I find myself in the interesting position of owning 3 residential properties: 1) Our new “dream” house, 2) Our “old” starter home, 3) our rental property.
My wife and I decided to do things differently. Most homeowners looking to upgrade either make an offer contingent on the sale of the first home, or sell first and buy later. I decided that was not the optimal strategy for us. I decided it was best to buy in the upgraded segment before the higher-end markets heated up, and to sell our starter home in a seller’s market. Part one was buying and moving in to the new house.
The strategy worked very well. Our “old” home resides in a market where contracts are signed in days, not weeks, and multiple competing offers were becoming common. Our plan also allowed us to stage the old house without occupying it. We laid down fresh mulch and 12 tons of rock. This gave the house tremendous curb appeal. We also put days of effort into making sure the house was “white glove” clean from floor to ceiling — even the basement. We left some furniture and most of the artwork behind (temporarily) for staging. The place looked spectacular inside and out.
We listed it on a Thursday night, and by Friday night we had had 13 showings and multiple offers. Saturday morning we discussed the pros and cons of each offer, and made a decision. We accepted the offer that was $9000 over our asking price.
Before we started the whole process we negotiated a deal with our real-estate agent. She’d receive the standard 3% on our new home purchase, but only 2% on the old home sale. This meant paying 5% on the sale, rather than 6%. This saved us over $2500 in commissions.
So far we are pleased with our new home. It appraised for more than our negotiated price. And even though it is about 50% larger than our previous home, our first month’s utility bills are significantly cheaper than our old home built in the 1970s. Our new home is “high-efficiency”, with a HERS Index of 60. We anticipate saving $800 to $1000 per year on utilities. Moreover, we obtained a 3 percent, 15-year mortgage with a negative 1.65 points, which even after 0.5 points of origination, resulted in less than $1000 of closing costs.
All the while, the rental property continues to provide monthly “dividends”.
There are many ways to diversify beyond Wall Street’s offerings:
- CDs (Certificates of Deposit)
- Bank at a Credit Union
- iBonds and/or Savings Bonds
- Residential Real Estate
- Commercial Real Estate
- Starting a Small Business
- Collectibles (gold, silver, platinum, art, vintage cars)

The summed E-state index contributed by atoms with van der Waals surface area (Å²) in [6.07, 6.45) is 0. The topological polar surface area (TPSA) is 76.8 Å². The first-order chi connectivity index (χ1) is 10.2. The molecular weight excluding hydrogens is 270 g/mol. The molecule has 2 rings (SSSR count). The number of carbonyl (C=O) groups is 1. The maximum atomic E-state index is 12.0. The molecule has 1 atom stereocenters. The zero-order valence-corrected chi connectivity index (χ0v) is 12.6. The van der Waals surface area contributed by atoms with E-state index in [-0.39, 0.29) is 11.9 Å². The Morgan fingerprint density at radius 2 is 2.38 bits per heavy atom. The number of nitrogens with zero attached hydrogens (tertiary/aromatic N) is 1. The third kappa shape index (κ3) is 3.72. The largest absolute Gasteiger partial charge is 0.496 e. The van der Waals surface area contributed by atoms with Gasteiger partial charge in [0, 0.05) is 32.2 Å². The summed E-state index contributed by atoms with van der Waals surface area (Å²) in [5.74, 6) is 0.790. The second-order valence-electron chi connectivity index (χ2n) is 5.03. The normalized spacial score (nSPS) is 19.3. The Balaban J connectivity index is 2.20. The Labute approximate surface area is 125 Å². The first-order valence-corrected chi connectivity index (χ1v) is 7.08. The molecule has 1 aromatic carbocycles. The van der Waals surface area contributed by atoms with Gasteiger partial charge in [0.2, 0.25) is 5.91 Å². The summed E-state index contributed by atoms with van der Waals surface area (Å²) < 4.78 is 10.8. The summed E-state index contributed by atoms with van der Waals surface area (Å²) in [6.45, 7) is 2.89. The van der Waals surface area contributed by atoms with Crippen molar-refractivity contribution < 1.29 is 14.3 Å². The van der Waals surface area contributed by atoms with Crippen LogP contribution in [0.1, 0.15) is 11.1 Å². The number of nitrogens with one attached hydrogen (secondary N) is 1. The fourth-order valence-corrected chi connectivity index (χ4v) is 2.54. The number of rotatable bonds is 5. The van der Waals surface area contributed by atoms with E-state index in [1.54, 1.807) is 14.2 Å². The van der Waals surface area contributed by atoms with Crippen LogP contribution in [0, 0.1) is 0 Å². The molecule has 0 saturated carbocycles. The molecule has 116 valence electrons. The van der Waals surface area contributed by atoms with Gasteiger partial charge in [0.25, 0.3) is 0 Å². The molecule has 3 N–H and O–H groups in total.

- DIY home improvement
Paying down debt is also an investment:
- Paying off (or paying down) credit cards
- Paying off auto loans
- Paying off student loans
- Paying down mortgage(s)
These debt-lowering options have the side benefit of improving your credit score and lead to a healthier credit report.
Additionally, there are “investments” that benefit your finances and offer other non-financial advantages.
- Education and training. Either self-taught or formal. (including reading this blog!) Increase your earning potential.
- Exercise, and healthy diet. The longer and healthier you live, the greater your potential to earn and prosper.
- Strengthen your social network. You will feel happier, more motivated, have more job networking opportunities.
Finally, there are methods to reduce and diversify your cost of living expenses:
- Learn to cook, grill, or otherwise eat at home more often. If you are persistent you may find you are eating better, healthier, and more economically.
- If you like coffee… brew your own. It may take time to learn what you like, but when you do you’ll love it. Whether it is is store-ground hazelnut drip, Vietnamese coffee with Chicory and sweetened, condensed milk, French Roast, or a plethora of other choices you will benefit.
- If you love high-quality craft beer, consider brewing your own. After the initial investment (~$200) you can brew your own for less than $4 per six-pack. Share it with friends, and grow your social network.
- Use those DIY skills to make your house more energy-efficient by installing low-E windows, LED light bulbs, and even update weather stripping and doors.
- Grow a garden.
I have employed all of these financial ideas except commercial real estate (not counting REITs), certificates of deposit, and gardening. My point is that it is possible to invest beyond Wall Street’s offerings. Wall Street now offers some great investments including ETFs, and excellent brokerage companies like Vanguard, Fidelity, and Interactive Brokers (for sophisticated investors). Finance and investing extends beyond stocks, bonds, ETFs, and Wall Street.